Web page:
Are you a donor?
NYU Langone Hospital – Brooklyn celebrated National Donate Life Month through a flag-raising ceremony on April 9, hoping to raise awareness and encourage Americans to register as organ, eye and tissue donors. The event was in collaboration with LiveOnNY, an organization that advocates for organ donor registration.
“I can tell you personally, having taken care of dialysis patients for all my life, I have seen patients die on the list waiting for an organ. I have seen patients whose lives are transformed from having gotten an organ,” Dr. Joseph Weisstuch, the hospital’s chief medical officer, said in his remarks at the event. He explained that with greater registration, patients would not need to wait as long for transplants, and organs would be less likely to come from people who are otherwise healthy and do not need operations.
“It’s an opportunity to live on beyond your life,” he said.
New York State ranks last in the nation in the percent of residents registered as organ donors, according to the hospital, with only 31 percent of residents registered as organ donors compared to 56 percent nationwide. There are currently 9,355 New Yorkers waiting for life-saving organ transplants, and they are likely to wait three to five years for a transplant. Meanwhile, nationally, patients usually wait one or two years for a transplant.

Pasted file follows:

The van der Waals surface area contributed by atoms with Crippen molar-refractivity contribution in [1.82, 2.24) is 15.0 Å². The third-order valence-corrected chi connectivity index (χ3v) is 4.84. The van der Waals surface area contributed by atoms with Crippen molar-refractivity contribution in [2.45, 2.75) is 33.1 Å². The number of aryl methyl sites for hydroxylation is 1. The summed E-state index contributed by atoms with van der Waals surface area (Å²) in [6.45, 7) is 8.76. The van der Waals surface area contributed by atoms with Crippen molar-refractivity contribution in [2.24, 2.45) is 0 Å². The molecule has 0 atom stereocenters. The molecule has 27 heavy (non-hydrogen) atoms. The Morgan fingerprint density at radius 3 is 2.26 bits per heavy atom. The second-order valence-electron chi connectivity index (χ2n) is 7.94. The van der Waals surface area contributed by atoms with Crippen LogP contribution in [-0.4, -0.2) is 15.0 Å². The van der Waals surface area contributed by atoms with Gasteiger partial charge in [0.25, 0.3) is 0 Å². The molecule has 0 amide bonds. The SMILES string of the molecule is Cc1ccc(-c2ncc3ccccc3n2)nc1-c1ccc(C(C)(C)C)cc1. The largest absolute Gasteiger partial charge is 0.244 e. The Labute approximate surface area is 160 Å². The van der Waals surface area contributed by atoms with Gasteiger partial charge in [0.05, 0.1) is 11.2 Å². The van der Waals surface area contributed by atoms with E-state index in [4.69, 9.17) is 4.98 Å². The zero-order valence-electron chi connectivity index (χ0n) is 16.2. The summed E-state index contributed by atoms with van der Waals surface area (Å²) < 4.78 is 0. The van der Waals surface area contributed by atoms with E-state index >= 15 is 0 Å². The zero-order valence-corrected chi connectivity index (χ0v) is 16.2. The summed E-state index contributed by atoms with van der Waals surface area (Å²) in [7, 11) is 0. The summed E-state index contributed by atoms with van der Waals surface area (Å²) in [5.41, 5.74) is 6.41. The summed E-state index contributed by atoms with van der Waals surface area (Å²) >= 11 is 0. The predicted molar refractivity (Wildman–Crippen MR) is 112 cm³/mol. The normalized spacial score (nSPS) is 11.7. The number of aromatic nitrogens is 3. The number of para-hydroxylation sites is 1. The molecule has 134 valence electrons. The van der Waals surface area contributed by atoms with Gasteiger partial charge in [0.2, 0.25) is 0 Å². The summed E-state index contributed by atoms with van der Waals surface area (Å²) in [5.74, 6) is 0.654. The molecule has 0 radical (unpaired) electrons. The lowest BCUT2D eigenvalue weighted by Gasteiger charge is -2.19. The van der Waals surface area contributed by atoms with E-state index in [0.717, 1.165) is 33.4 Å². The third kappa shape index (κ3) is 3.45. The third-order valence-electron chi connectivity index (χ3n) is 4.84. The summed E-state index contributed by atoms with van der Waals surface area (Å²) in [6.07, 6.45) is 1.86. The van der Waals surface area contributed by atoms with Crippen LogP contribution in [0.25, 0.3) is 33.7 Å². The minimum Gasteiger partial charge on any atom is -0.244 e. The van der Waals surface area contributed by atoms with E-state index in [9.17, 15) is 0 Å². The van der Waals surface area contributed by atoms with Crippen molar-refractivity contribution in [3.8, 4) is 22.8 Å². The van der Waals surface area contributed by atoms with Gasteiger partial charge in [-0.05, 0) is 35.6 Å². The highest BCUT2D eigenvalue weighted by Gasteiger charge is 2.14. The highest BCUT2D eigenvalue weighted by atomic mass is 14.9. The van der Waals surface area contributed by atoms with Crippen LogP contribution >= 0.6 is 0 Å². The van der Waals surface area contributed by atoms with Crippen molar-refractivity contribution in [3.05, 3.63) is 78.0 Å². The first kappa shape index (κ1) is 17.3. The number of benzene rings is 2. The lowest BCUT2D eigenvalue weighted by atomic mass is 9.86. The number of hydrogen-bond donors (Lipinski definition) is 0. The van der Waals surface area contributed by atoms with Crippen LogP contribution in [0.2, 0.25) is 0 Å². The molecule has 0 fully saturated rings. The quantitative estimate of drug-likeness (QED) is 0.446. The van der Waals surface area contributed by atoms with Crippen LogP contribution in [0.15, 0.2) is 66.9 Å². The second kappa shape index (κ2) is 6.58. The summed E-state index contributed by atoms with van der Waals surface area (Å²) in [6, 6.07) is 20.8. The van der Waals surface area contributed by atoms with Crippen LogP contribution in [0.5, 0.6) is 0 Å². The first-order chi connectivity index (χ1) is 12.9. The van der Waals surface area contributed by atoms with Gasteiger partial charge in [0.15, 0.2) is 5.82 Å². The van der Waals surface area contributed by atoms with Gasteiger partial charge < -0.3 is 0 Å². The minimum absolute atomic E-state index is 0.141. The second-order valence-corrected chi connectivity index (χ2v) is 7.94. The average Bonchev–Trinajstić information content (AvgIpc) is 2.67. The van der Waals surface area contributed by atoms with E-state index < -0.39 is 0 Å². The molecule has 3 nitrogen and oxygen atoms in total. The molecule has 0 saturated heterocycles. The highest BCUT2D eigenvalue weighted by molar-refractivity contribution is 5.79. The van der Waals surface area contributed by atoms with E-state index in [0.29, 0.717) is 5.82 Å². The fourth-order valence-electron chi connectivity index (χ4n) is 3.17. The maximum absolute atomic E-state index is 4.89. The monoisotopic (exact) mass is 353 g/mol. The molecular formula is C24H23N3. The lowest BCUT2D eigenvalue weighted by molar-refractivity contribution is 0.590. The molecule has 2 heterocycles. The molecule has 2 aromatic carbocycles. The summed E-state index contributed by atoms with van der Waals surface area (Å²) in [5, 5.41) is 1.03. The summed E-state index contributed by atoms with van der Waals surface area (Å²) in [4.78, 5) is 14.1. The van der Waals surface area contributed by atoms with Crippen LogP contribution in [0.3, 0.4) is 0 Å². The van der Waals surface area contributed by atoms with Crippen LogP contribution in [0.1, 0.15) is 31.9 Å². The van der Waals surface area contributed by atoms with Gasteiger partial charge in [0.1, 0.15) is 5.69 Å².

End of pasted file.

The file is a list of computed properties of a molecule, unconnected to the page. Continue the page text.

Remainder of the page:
Elizabeth Douglas, co-chair of the hospital’s Organ Donor Council and a nurse, told a story during the event about a woman she has worked with the previous week who had suffered cardiac arrest and was brain dead.
Douglas explained that while the woman was a registered organ donor, her family was devastated and uncomfortable with the prospect of donation. However, the family soon came to terms with the woman’s decision as something she wanted, and found hope in her ability to live on through the people her organs would help.
“At the end of life, you can make really beautiful gifts, so we’re hoping to get something good out of an otherwise tragic event,” said Dr. Jennifer Frontera, the other co-chair of the Organ Donor Council and the hospital’s chief of neurology, in an interview.
The hospital also invited Robert Seeback, a heart transplant recipient, to speak at the ceremony and play guitar. Seeback works with Transplant Recipients International Organization (TRIO) to advocate for organ donor registration.
“We tell people there are three things you can do with your organs. You can put them in the ground — put a nice stone and some flowers next to it. You can get cremated and put them in an urn. Put them on a shelf. Or, you can donate them, and give life to somebody else,” he said.
Seeback became emotional as he described how the heart from a 17-year-old girl allowed him to continue to live on and have twin boys afterward.
The end of the ceremony saw the special flag raised at the entrance of the hospital, heralding the official start for the month.